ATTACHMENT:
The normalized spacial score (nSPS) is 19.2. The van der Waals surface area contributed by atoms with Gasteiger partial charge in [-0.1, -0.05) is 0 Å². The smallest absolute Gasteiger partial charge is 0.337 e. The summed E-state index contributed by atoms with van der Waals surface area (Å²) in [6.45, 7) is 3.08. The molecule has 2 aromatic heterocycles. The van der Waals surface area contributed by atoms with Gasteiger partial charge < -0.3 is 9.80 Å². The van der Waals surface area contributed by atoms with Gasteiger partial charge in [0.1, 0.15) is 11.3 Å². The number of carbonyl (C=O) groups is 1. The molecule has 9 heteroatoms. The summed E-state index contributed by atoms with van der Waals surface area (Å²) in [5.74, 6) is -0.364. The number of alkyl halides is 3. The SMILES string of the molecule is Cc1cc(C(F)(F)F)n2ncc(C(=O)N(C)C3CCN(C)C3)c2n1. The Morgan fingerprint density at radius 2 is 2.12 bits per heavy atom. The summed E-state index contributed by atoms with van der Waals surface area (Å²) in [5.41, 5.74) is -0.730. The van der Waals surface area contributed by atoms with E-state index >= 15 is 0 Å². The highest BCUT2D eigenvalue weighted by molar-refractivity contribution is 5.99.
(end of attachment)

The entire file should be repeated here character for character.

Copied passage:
The normalized spacial score (nSPS) is 19.2. The van der Waals surface area contributed by atoms with Gasteiger partial charge in [-0.1, -0.05) is 0 Å². The smallest absolute Gasteiger partial charge is 0.337 e. The summed E-state index contributed by atoms with van der Waals surface area (Å²) in [6.45, 7) is 3.08. The molecule has 2 aromatic heterocycles. The van der Waals surface area contributed by atoms with Gasteiger partial charge < -0.3 is 9.80 Å². The van der Waals surface area contributed by atoms with Gasteiger partial charge in [0.1, 0.15) is 11.3 Å². The number of carbonyl (C=O) groups is 1. The molecule has 9 heteroatoms. The summed E-state index contributed by atoms with van der Waals surface area (Å²) in [5.74, 6) is -0.364. The number of alkyl halides is 3. The SMILES string of the molecule is Cc1cc(C(F)(F)F)n2ncc(C(=O)N(C)C3CCN(C)C3)c2n1. The Morgan fingerprint density at radius 2 is 2.12 bits per heavy atom. The summed E-state index contributed by atoms with van der Waals surface area (Å²) in [5.41, 5.74) is -0.730. The van der Waals surface area contributed by atoms with E-state index >= 15 is 0 Å². The highest BCUT2D eigenvalue weighted by molar-refractivity contribution is 5.99.